First, Appanna and Kate agreed on a start-up figure. They would not go beyond it. “We had a budget, and the business needed to make money before that budget was reached.” The runway Appanna gave himself was only six months — highly ambitious given the 18-month runway most start-ups need. “Other than my salary we broke even in month three, which actually extended our runway a bit,” says Appanna.
Appanna had a server that he used to start with, and purchased a second, bigger server four months later. He also launched another business one month before launching ART Technologies — ART Call Management, a virtual PA services business that needed a PABX system, some call centre technology and two employees.
“I’d been playing around with the idea for a while,” says Appanna. “We were focused on SMEs, and I started noticing other challenges they faced. A lot of entrepreneurs just have their cellphones, but they aren’t answering them as businesses — it’s not professional.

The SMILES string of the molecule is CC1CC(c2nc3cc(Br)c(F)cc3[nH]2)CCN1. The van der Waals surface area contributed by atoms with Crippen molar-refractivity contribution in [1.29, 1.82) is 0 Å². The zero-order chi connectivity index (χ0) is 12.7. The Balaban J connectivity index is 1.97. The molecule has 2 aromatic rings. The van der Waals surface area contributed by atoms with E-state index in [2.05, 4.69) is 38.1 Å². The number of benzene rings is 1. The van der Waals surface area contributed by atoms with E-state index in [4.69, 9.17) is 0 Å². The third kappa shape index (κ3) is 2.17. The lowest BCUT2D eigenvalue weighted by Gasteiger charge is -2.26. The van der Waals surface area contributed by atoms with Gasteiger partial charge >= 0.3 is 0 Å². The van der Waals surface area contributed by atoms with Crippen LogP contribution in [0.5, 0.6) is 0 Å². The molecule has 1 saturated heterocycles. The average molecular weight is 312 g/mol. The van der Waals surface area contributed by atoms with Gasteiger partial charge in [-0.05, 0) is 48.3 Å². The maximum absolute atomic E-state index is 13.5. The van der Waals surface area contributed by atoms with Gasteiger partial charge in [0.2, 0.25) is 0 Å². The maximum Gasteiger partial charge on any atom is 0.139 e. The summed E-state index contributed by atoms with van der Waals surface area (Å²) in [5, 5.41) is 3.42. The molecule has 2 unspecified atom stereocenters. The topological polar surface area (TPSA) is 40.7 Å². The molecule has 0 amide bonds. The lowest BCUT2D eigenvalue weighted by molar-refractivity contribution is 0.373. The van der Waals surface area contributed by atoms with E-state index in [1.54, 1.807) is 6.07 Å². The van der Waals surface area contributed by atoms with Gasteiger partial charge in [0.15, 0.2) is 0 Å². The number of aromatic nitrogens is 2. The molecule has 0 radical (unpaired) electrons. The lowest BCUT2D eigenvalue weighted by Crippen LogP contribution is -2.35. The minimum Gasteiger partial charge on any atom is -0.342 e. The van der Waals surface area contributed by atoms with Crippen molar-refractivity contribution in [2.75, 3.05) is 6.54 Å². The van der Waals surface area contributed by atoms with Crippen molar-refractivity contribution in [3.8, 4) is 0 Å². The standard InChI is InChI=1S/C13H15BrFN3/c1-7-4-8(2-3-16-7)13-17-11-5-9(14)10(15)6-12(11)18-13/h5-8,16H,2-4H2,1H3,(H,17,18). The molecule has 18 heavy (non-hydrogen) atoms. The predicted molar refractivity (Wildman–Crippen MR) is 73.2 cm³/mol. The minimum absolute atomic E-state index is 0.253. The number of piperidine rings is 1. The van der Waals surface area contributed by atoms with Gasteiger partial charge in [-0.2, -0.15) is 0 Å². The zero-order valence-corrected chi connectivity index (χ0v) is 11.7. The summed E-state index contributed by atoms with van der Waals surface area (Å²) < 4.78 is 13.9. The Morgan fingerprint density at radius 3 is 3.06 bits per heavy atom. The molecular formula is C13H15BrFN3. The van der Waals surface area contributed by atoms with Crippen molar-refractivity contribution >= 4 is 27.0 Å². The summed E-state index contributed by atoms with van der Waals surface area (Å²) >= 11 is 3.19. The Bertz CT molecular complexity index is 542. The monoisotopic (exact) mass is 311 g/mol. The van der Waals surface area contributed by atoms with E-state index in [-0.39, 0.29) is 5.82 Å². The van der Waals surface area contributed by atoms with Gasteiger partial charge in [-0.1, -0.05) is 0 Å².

“In essence we sell minutes — for R295 you get 25 incoming calls and 50 minutes of transferred calls. We answer the phone as your receptionist, transfer calls and take messages. How you use your minutes is up to you. For example, if you supply the leads, we can cold call for you. ART Technologies uses the call management business as a reception service and to do all of our cold calling. It’s kept the business lean, but it’s also brought in an income that helped us with our runway.” In 2017 ART Call Management was selected as one of the top ten in the SAGE-702 Small Business Awards.